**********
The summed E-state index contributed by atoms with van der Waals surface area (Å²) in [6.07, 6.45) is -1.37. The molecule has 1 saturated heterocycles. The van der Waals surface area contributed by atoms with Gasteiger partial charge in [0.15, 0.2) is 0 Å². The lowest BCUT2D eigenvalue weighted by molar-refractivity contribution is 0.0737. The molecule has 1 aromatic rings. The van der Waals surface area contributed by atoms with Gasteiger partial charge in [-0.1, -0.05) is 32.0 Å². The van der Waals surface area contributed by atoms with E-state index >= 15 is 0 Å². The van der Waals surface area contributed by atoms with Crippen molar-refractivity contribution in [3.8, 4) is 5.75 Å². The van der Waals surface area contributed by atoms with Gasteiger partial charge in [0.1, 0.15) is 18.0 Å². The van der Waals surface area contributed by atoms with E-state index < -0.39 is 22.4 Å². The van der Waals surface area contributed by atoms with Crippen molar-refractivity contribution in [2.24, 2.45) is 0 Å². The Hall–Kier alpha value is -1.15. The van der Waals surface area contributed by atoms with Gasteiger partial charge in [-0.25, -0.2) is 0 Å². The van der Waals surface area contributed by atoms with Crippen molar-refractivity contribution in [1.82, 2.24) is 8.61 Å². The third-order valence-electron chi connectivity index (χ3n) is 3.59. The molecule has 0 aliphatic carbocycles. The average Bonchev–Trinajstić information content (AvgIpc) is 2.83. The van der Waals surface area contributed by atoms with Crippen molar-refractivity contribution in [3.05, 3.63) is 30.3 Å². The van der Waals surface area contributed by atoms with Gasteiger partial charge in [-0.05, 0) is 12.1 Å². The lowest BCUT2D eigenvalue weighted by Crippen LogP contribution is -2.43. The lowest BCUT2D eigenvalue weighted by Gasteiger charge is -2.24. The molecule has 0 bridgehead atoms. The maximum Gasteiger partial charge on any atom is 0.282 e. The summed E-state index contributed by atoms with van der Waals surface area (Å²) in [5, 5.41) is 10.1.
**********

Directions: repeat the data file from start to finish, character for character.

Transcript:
The summed E-state index contributed by atoms with van der Waals surface area (Å²) in [6.07, 6.45) is -1.37. The molecule has 1 saturated heterocycles. The van der Waals surface area contributed by atoms with Gasteiger partial charge in [0.15, 0.2) is 0 Å². The lowest BCUT2D eigenvalue weighted by molar-refractivity contribution is 0.0737. The molecule has 1 aromatic rings. The van der Waals surface area contributed by atoms with Gasteiger partial charge in [-0.1, -0.05) is 32.0 Å². The van der Waals surface area contributed by atoms with E-state index >= 15 is 0 Å². The van der Waals surface area contributed by atoms with Crippen molar-refractivity contribution in [3.8, 4) is 5.75 Å². The van der Waals surface area contributed by atoms with Gasteiger partial charge in [0.1, 0.15) is 18.0 Å². The van der Waals surface area contributed by atoms with E-state index < -0.39 is 22.4 Å². The van der Waals surface area contributed by atoms with Crippen molar-refractivity contribution in [2.24, 2.45) is 0 Å². The Hall–Kier alpha value is -1.15. The van der Waals surface area contributed by atoms with Gasteiger partial charge in [-0.25, -0.2) is 0 Å². The van der Waals surface area contributed by atoms with Crippen molar-refractivity contribution in [1.82, 2.24) is 8.61 Å². The third-order valence-electron chi connectivity index (χ3n) is 3.59. The molecule has 0 aliphatic carbocycles. The average Bonchev–Trinajstić information content (AvgIpc) is 2.83. The van der Waals surface area contributed by atoms with Crippen molar-refractivity contribution in [3.05, 3.63) is 30.3 Å². The van der Waals surface area contributed by atoms with Gasteiger partial charge in [-0.05, 0) is 12.1 Å². The lowest BCUT2D eigenvalue weighted by Crippen LogP contribution is -2.43. The lowest BCUT2D eigenvalue weighted by Gasteiger charge is -2.24. The molecule has 0 bridgehead atoms. The maximum Gasteiger partial charge on any atom is 0.282 e. The summed E-state index contributed by atoms with van der Waals surface area (Å²) in [5, 5.41) is 10.1.